By Richard Mirgon, Public Safety Consultant
There are many out there who believe that public safety can be fully interoperable with a multiple of networks. Well let me say this, “you’re wrong”. Now I completely understand that a lot of you smart engineers know how to make this happen and yes I am sure you can, but let me point out a couple of issues. We currently have and have had for years a robust cellular market with multiple carriers using the same technology, LTE, and we haven’t solved the problem. Why is that? Well public safety needs more than to just phone a friend and dial a number. We need apps that share information, push to talk, high security and a single “throat to choke”. How many of us that have managed public safety networks had them go down and everyone blames the other guy and you can’t get it solved? All of us.
Then there is the question of what would it cost? I have literally had divisions in my former agency buy software, decided they needed to exchange information between two groups and then spent more money on the API to interconnect them than the original software price. Yet they both could have used the same software but they had their own budget and the authority to make their own choices.
Let’s consider the history of P25. A single standard to solve all interoperable communications problems. It sure hasn’t worked that way. I remember the day the old Ericsson public safety radio company stood on the stage at an APCO conference and announced that they wouldn’t support P25. They had their own product, EDACS, which they felt was better. That split public safety. Oh and yes I remember all the smart engineers talking about interconnecting network. How well has that gone?
We also shouldn’t forget this little game Motorola played with encryption. That convinced public safety that their proprietary encryption was better than the encryption standard that was part of P25. The results were that now two P25 systems couldn’t talk with each other. Oh and how many P25 systems from the same vendor sit in neighboring jurisdictions that can’t talk to each other? Several.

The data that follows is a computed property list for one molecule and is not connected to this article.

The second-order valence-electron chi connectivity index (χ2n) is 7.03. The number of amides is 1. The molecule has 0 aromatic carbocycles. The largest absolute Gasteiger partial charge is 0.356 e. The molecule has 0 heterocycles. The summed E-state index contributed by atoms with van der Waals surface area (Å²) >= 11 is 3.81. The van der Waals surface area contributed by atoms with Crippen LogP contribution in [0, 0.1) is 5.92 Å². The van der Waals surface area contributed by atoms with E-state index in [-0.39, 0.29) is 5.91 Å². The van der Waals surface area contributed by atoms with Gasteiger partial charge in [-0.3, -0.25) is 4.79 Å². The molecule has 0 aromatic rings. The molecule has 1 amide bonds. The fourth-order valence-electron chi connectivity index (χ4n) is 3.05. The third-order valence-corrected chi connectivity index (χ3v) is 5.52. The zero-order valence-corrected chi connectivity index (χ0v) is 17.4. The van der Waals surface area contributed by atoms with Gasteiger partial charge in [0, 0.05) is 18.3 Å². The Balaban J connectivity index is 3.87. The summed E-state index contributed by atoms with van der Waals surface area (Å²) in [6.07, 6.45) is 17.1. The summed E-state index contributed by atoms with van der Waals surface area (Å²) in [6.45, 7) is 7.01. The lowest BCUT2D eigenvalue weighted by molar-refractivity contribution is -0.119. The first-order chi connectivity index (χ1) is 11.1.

Back when we started the Public Safety Alliance and discussed what we wanted in the legislation we talked at great lengths about the difficulty public safety had in creating interoperable networks and the overreaching influence vendors had on agencies. And I am not going to put all the blame on them, public safety owns some of it. We all have met the local government public safety engineer that had their preferences and influenced the outcome by ignoring public safety requirements. I personally lived through that battle two decades ago only to be left with systems that couldn’t talk.
Why have we spent billions, yes billions of taxpayer’s money to build LMR interoperable networks to be left with high prices, complex systems and not being able to talk? Have we forgotten the one billion dollar Public Safety Interoperable Communications (PSIC) grant program that was going to fix Interoperability and didn’t?
Look, we can’t keep doing the same thing over and over again expecting different results. That is insanity. Oh yes, a really smart guy said that, Einstein. Let’s stop the insanity and not repeat history. It’s time to focus on one nationwide public safety network, FirstNet.
The views and opinions expressed in this article are solely those of the author and do not necessarily reflect the official policy or position of this company or any company with whom the author may be associated.
Richard Mirgon is a Public Safety consultant focused on FirstNet. He is a Past President of APCO International and has over 35 years of public safety and first responder experience. For more information about the author please go to http://www.next-paradigm.com/about/